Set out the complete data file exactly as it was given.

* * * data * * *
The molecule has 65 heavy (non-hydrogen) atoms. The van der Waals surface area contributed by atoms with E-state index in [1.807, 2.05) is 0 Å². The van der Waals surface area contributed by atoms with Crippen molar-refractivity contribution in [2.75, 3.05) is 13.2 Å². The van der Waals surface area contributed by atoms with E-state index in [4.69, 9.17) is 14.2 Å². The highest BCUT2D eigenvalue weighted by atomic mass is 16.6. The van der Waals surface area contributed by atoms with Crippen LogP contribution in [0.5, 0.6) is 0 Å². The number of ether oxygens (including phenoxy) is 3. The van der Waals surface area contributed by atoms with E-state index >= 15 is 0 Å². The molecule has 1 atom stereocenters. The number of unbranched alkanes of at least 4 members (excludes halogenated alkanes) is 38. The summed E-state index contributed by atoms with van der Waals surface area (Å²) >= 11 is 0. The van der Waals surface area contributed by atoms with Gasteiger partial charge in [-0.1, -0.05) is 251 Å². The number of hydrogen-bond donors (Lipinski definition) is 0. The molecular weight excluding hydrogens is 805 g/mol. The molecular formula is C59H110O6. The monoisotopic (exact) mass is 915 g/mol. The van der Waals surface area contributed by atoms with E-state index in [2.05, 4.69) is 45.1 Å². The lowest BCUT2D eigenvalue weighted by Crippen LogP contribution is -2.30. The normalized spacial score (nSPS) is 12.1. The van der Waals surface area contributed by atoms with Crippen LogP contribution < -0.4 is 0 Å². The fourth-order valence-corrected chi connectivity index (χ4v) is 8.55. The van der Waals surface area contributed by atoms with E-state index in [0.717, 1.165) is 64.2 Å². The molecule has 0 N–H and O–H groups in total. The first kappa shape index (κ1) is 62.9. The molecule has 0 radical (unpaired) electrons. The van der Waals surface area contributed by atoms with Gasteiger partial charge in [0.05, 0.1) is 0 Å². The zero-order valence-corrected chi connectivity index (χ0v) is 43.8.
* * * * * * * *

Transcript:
The molecule has 65 heavy (non-hydrogen) atoms. The van der Waals surface area contributed by atoms with E-state index in [1.807, 2.05) is 0 Å². The van der Waals surface area contributed by atoms with Crippen molar-refractivity contribution in [2.75, 3.05) is 13.2 Å². The van der Waals surface area contributed by atoms with E-state index in [4.69, 9.17) is 14.2 Å². The highest BCUT2D eigenvalue weighted by atomic mass is 16.6. The van der Waals surface area contributed by atoms with Crippen LogP contribution in [0.5, 0.6) is 0 Å². The number of ether oxygens (including phenoxy) is 3. The van der Waals surface area contributed by atoms with E-state index >= 15 is 0 Å². The molecule has 1 atom stereocenters. The number of unbranched alkanes of at least 4 members (excludes halogenated alkanes) is 38. The summed E-state index contributed by atoms with van der Waals surface area (Å²) >= 11 is 0. The van der Waals surface area contributed by atoms with Gasteiger partial charge in [-0.1, -0.05) is 251 Å². The number of hydrogen-bond donors (Lipinski definition) is 0. The molecular weight excluding hydrogens is 805 g/mol. The molecular formula is C59H110O6. The monoisotopic (exact) mass is 915 g/mol. The van der Waals surface area contributed by atoms with E-state index in [2.05, 4.69) is 45.1 Å². The lowest BCUT2D eigenvalue weighted by Crippen LogP contribution is -2.30. The normalized spacial score (nSPS) is 12.1. The van der Waals surface area contributed by atoms with Crippen LogP contribution < -0.4 is 0 Å². The fourth-order valence-corrected chi connectivity index (χ4v) is 8.55. The van der Waals surface area contributed by atoms with E-state index in [0.717, 1.165) is 64.2 Å². The molecule has 0 N–H and O–H groups in total. The first kappa shape index (κ1) is 62.9. The molecule has 0 radical (unpaired) electrons. The van der Waals surface area contributed by atoms with Gasteiger partial charge in [0.05, 0.1) is 0 Å². The zero-order valence-corrected chi connectivity index (χ0v) is 43.8.